The brain shows various sex differences in its structures. Various mammalian species exhibit sex differences in the sexually dimorphic nucleus of the preoptic area (SDN-POA) and parts of the extended amygdala such as the principal nucleus of the bed nucleus of the stria terminalis (BNSTpr) and posterodorsal part of the medial amygdala (MePD). The SDN-POA and BNSTpr are male-biased sexually dimorphic nuclei, and characterized by the expression of calbindin D-28K (calbindin 1). However, calbindin-immunoreactive cells are not restricted to the SDN-POA, but widely distributed outside of the SDN-POA. To find genes that are more specific to sexually dimorphic nuclei, we selected candidate genes by searching the Allen brain atlas and examined the detailed expressions of the candidate genes using in situ hybridization. We found that the strong expression of monooxygenase DBH-like 1 (Moxd1) was restricted to the SDN-POA, BNSTpr and MePD. The numbers of Moxd1-positive cells in the SDN-POA, BNSTpr and MePD in male mice were larger than those in female mice. Most of the Moxd1-positive cells in the SDN-POA and BNSTpr expressed calbindin. Neonatal castration of male mice reduced the number of Moxd1-positive cells in the SDN-POA, whereas gonadectomy in adulthood did not change the expression of the Moxd1 gene in the SDN-POA in both sexes. These results suggest that the Moxd1 gene is a suitable marker for sexual dimorphic nuclei in the POA, BNST and amygdala, which enables us to manipulate sexually dimorphic neurons to examine their roles in sex-biased physiology and behaviors.
Matlab code for two-factor (location and year) analysis-of-variance model for the calculation of climate anomalies, in which the reference interval is specified as the full length of the dataset. This scheme avoids the affects of shorter (e.g. 1961-1990) reference intervals on the temporal evolution of the spatial standard deviation of climate anomalies. Data files provided.
It is an open source image processing Java program designed for scientific multidimensional images. This open platform for scientific image analysis is used in life sciences.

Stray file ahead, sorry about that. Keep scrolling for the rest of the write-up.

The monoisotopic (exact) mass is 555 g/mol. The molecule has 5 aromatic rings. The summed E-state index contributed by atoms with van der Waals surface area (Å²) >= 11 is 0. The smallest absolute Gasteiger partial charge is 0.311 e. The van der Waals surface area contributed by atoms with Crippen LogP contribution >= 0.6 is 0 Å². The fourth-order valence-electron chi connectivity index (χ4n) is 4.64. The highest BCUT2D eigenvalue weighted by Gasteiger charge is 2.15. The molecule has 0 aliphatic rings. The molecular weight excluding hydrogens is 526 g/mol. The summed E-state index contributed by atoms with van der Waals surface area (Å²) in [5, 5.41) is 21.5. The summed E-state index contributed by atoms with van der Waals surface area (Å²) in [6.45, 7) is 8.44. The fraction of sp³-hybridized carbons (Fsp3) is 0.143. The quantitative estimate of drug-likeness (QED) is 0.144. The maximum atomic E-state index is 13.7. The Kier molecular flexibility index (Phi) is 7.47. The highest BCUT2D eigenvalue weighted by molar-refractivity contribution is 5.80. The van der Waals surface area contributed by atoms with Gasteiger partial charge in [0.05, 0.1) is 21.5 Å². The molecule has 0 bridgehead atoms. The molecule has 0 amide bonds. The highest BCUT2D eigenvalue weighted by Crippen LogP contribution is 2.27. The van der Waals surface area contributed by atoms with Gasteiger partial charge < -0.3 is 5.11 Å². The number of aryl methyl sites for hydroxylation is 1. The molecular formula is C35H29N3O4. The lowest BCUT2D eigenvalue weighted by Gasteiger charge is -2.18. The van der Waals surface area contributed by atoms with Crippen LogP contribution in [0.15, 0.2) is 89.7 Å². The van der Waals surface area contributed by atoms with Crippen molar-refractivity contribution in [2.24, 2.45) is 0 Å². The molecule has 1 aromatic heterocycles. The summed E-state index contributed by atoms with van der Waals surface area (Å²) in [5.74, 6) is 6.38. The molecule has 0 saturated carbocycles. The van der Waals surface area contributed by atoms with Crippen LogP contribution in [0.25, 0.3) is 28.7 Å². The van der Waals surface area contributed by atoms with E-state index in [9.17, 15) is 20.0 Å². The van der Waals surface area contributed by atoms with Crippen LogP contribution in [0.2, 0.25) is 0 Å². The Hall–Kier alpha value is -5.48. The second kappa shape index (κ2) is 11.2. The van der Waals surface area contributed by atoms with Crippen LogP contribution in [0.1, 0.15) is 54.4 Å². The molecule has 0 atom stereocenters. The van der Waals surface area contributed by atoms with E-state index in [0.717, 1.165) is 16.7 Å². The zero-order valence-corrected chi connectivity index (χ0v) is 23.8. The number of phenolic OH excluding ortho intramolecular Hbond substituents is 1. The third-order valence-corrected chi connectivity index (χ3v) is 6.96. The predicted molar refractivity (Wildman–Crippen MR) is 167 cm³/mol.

Image J has been transformed to ImageJ2 application.
This new application improves ImageJ data engine to be sufficient to analyze modern datasets and makes the addition of new functionality possible and provides a framework for interoperability between a plethora of external image visualization and analysis programs.
ImageJ2 strengthens ImageJ’s utility by: 1) generalizing the ImageJ data model; 2) introducing a robust architecture instrumental in building bridges across a range of other image processing tools; 3) remaining open source and cross-platform with permissive licensing, enabling continued widespread adoption and extension; 4) building on the huge collection of existing ImageJ plugins while enabling the creation of new plugins with more powerful features; and 5) leveraging a correspondingly large and diverse community to foster a collaborative and interdisciplinary project that facilitates the collective advancement of science.
SciCrunch is a data sharing and display platform. Anyone can create a custom portal where they can select searchable subsets of hundreds of data sources, brand their web pages and create their community. SciCrunch will push data updates automatically to all portals on a weekly basis. User communities can also add their own data to SciCrunch, however this is not currently a free service.